3. Eat at a Moderate Pace
Interestingly enough, the Caraka Samhita advises not eating too fast as well as not eating too slow, this affects one’s ability to properly taste and enjoy his/her meal. (Sharma & Dash, Vol II). Furthermore, on eating too slowly is problematic, as the food will become cold and digestive irregularities may result (Sharma & Dash, Vol. II). One helpful rule of thumb is to put the fork down between bites. I find that this greatly assists in eating at a moderate pace.
4. Do Not Eat Until the Prior Meal Has Been Digested
For most, this means waiting at least three hours between meals and snacks. This is also where the concept of true hunger comes into play. Many Americans are accustomed to frequent snacking. However, from the Ayurvedic standpoint, eating too frequently dampens agni and will inhibit building digestive power. Speaking metaphorically, you want to give the fire a chance to burn its fuel before piling on more fodder. The Caraka Samhita clearly explains that eating too soon after the last meal will cause all the doshas to become aggravated, as the partially digested food will mix with the new food and cause a clogging of physical channels.
Also, the Ayurvedic standpoint here is that allowing enough time between meals stimulates the agni, helps the body clear ama (toxins), sharpens the mind, and restores the balance of the doshas (Palanisamy, 2015).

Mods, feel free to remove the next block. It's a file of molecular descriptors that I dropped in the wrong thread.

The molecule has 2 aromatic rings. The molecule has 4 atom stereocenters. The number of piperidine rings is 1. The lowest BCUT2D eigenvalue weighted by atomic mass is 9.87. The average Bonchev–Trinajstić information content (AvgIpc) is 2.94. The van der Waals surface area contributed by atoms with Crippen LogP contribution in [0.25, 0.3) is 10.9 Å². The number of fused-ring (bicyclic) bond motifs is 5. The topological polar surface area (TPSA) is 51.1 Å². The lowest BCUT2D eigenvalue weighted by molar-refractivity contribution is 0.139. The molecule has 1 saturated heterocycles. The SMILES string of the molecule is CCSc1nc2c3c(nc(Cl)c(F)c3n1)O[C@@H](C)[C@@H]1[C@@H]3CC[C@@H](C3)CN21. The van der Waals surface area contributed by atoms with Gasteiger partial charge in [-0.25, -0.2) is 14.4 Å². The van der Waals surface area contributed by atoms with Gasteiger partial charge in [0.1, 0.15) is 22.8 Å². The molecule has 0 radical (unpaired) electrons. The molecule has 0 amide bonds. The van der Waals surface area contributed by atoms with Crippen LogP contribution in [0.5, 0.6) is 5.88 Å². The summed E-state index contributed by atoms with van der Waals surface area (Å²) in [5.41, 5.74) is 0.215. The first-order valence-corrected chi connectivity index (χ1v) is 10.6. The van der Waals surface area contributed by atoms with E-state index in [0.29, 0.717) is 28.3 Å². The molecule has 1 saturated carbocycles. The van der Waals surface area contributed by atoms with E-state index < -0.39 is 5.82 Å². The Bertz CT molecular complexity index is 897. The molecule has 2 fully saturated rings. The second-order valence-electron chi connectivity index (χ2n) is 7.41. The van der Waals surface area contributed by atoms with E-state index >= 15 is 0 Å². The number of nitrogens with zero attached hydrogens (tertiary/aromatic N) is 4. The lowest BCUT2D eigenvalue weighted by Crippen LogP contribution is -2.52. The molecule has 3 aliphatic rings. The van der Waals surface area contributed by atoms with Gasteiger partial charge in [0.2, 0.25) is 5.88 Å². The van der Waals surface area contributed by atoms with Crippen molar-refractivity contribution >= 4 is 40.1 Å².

There are a number of other guidelines for healthy eating listed in the Caraka Samhita as well as contemporary Ayurvedic texts. However, the four listed above cover quite a bit of territory and are an excellent place to begin. Once you have mastered those, a couple of other guidelines are to have mostly warm and moist foods and also to take no more than a half cup of warm water with meals. Ice water, especially with meals, is contraindicated as Ayurveda teaches that it will weaken the agni.
The latter guidelines are based on an understanding of the nature of agni. Since agni is warm and fiery by nature, to boost agni and ignite that fire, it is ideal to choose foods that mimic the nature of agni. Warm and moist foods are considered to be easier to digest and to have a more encouraging effect on the agni. Thus, when building digestive power, it is wise to eat moderately, eat with awareness and gratitude, and focus on warm, moist, cooked foods (Svoboda, 2010).
Rasa For Building Digestive Power
The word rasa has many meanings in Sanskrit. One of its meanings essentially translates to taste, and more specifically, the taste of food when it first hits the tongue (Lad & Lad, 2009).
There are six main tastes according to Ayurveda:
- pungent, and
For building digestive power, the pungent, sour, and salty tastes are best (Sharma & Dash, Vol 2). This does not mean that if you are trying to increase agni you will exclusively eat these foods. However, it is wise to emphasize foods with the pungent, sour, and salty tastes with some regularity if this is your aim.
The pungent taste is especially good for increasing agni short-term, whereas the sour taste is best for increasing agni long-term. The salty taste is helpful for stimulating appetite — giving food good flavor, and like the pungent and sour tastes, it has a warming energy, which inherently stimulates agni.